The Council of Nicea
On May 20, 2000, it was exactly 1675 years ago that emperor Constantine the Great officially opened the Council of Nicea. This council set a milestone in the history of the Christian church of the 4th century. In this article we will review the historical background of this council, the issues that were being discussed, the course of the council, and the timeliness and significance of this council.
The council of Nicea was a momentous assembly for multiple reasons. It was the first ecumenical council of the Christian churches. The number of delegates was also remarkable. Although the exact number is not known, it is estimated that there were between 250 and 300 participants. Never before had so many bishops been together. The majority of them hailed from the Eastern part of the Roman Empire. Only a few, such as bishop Hosius from Cordoba, Spain, came from the West. Those present were also extraordinary in other ways. Many carried the marks of having been persecuted. There were people with scars, mutilated body parts and eyes removed. The fact that these persecuted people were present at an ecclesiastical assembly convened by the emperor made it clear that the period of intense persecutions was definitely something of the past.
Constantine decided to convene a general council on account of a conflict between Alexander, the bishop of Alexandria (Egypt), and one of his priests, named Arius. The latter claimed that Christ could not be God in the same essence as the Father, because the Son had been created by the Father. Because of God’s immutability it would be impossible that the Son would have proceeded from the Father. For that would have implied that the Father would be changeable or compounded. Arius was therefore convinced that the Son — also called to Logos — was the highest creature, a kind of highest angel, through whom God would have created all things. God’s wisdom lived in the Son, in a similar way as it lived in the prophets of the Old Testament, only more richly and more fully. Because the Logos grew more and more in the knowledge and love for God, he began to look more and more like the Father. Because the Father in his omniscience knew that the Logos would consistently do good, he gave him divine dignity in advance, and even called him his Son. According to Arius, Christ does not possess the Sonship by nature, but it has been given him by God on the grounds of his ethical perfection. Arius reasoned that there was a time when the Son was not there.
It is probable that initially the views of Alexander and Arius were not that far apart. Alexander’s view would likely have corresponded with that of Origenes, the great church father of the 2nd and 3rd century. He taught that Christ was indeed God, but that in rank he was below the Father. In this view the Son differed from the Father, yet he was at the same time co-eternal and of the same nature. This view is known as subordinationism, i.e., it asserts that the Son is subordinate to God the Father in nature and being.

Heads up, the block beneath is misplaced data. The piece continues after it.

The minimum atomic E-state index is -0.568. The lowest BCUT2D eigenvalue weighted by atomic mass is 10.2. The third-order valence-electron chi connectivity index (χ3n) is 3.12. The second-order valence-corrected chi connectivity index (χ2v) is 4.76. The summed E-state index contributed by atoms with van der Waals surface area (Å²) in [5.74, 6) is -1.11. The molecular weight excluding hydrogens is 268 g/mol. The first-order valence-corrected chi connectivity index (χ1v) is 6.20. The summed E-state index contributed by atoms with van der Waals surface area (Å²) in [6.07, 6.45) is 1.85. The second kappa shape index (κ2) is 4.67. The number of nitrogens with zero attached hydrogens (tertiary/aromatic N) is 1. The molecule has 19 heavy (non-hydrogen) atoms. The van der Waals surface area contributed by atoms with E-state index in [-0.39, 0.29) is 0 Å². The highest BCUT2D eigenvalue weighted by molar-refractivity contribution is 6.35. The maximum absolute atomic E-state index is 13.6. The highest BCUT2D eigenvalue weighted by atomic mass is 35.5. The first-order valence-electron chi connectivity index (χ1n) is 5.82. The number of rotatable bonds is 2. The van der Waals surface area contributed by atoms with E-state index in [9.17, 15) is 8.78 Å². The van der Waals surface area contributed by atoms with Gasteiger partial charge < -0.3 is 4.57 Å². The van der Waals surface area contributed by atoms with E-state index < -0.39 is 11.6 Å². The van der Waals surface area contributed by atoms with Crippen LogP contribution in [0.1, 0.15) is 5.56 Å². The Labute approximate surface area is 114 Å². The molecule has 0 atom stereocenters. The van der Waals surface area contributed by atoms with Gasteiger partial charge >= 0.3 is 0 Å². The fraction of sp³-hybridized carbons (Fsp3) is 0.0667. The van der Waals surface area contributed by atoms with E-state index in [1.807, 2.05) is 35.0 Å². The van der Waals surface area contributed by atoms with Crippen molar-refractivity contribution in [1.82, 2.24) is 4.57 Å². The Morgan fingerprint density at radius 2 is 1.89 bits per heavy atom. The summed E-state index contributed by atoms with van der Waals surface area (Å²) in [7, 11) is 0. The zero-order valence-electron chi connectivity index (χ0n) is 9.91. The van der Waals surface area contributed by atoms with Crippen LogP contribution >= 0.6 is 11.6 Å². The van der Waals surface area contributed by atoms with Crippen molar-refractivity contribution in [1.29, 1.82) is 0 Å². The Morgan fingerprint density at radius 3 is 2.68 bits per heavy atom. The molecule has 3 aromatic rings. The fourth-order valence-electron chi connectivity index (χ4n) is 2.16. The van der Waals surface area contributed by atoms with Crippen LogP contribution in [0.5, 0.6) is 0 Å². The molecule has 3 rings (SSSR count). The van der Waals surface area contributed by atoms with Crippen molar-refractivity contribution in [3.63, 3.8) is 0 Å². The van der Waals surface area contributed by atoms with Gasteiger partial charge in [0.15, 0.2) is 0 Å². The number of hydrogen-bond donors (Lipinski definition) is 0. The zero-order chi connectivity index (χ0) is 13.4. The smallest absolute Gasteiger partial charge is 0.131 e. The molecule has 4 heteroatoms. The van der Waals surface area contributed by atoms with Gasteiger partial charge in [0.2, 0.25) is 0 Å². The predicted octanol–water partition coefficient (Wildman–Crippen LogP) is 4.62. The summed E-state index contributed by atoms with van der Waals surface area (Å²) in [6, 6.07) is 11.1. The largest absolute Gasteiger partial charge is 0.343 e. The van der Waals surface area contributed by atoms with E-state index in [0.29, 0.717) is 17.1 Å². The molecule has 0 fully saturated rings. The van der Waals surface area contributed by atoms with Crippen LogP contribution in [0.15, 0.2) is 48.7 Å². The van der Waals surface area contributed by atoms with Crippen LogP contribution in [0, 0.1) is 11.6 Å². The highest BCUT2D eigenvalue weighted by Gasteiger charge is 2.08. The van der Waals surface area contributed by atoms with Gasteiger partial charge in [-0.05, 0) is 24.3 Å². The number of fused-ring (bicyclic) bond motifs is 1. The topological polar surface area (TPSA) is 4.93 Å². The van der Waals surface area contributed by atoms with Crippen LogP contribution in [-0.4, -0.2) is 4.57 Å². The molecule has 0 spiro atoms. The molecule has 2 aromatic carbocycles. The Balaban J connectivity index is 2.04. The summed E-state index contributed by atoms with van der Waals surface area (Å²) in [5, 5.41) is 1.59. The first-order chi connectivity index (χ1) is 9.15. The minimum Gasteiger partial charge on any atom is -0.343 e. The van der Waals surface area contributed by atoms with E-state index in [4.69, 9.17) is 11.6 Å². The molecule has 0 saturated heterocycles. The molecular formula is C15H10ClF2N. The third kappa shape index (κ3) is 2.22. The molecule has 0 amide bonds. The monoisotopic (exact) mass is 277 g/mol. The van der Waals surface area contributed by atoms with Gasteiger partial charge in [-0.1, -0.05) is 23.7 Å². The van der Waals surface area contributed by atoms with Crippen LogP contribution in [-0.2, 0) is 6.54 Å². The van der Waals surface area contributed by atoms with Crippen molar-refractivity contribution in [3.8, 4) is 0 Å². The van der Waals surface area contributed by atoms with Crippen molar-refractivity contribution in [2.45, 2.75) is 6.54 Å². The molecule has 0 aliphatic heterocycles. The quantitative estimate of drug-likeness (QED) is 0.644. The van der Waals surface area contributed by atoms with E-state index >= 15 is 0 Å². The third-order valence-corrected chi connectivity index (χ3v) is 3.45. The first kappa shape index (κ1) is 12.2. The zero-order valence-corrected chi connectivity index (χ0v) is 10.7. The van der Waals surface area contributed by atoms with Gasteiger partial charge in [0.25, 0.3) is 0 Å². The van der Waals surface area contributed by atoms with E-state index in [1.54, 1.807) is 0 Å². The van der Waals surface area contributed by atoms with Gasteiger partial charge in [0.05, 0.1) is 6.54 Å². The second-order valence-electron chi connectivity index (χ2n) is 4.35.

Because this subordination was given special emphasis in the Alexandrian tradition, and not as much attention was given to Father and Son both possessing the same divine nature, a conflict with Arius was not immediately obvious. That it did come to a conflict has to do also with Arius’ character. Not only was he a very learned person, he was also rather vain. His intellectual arrogance enticed him to make some radical pronouncements whereby the separation between him and Alexander was reinforced. The controversy with Alexander therefore took on a character of a struggle for prestige. When Arius was excommunicated at a synod of some one hundred bishops, and his teaching was condemned (318-319), he was not of a mind to abide by this ruling.
He therefore approached bishop Eusebius of Nicomedia, a former study friend. Eusebius supported him and called together a synod that favoured Arius. In addition, Arius received support of another Eusebius, the well-known historian, who was bishop of Caesarea. He too called a synod together. This synod came to a similar conclusion and gave credence to Arius’ view. It did make a pronouncement that Arius needed to reconcile with Alexander. However such reconciliation was not reached and the matter dragged on.
All of this took place during the reign of Constantine’s predecessor and rival, Licinius. When Constantine conquered the eastern part of the empire in 324 he came into contact with this ecclesiastical struggle.
Constantine was of a firm mind to clear up this discord. This resolution can be explained by the fact that a few years earlier, just before a decisive battle with his opponents, Constantine had a divine vision and a lighted monogram of Christ with the words “in hoc signo vinces” (with this sign you will win). When he was victorious Constantine was persuaded that he was a tool in God’s hands. Since that time he viewed all his victories as proofs of divine homage.
Because he was convinced that disunity in the church would bring the wrath of God, whereby the stability of the empire would be endangered, he saw it as his task to prevent such matters as much as he was able to. This way of thinking was closely connected to the “do ut des” (I give that you may give) philosophy of the Roman state religion. The Romans were of the opinion that the relationship between the gods and the people was based on an exchange whereby the favour of the gods could be bought through sacrifices to them. In order to ensure the favour of the gods the state had to see to it that the worship of these gods did not lapse into disuse. The religious interest was also a matter of political interest. The state’s fortunes depended on it! This “do ut des” thinking is not only typical for Constantine; we find the same idea also with various other church leaders. Authors such as Lactantius and the earlier mentioned Eusebius of Caesarea supported the emperor in this line of thought.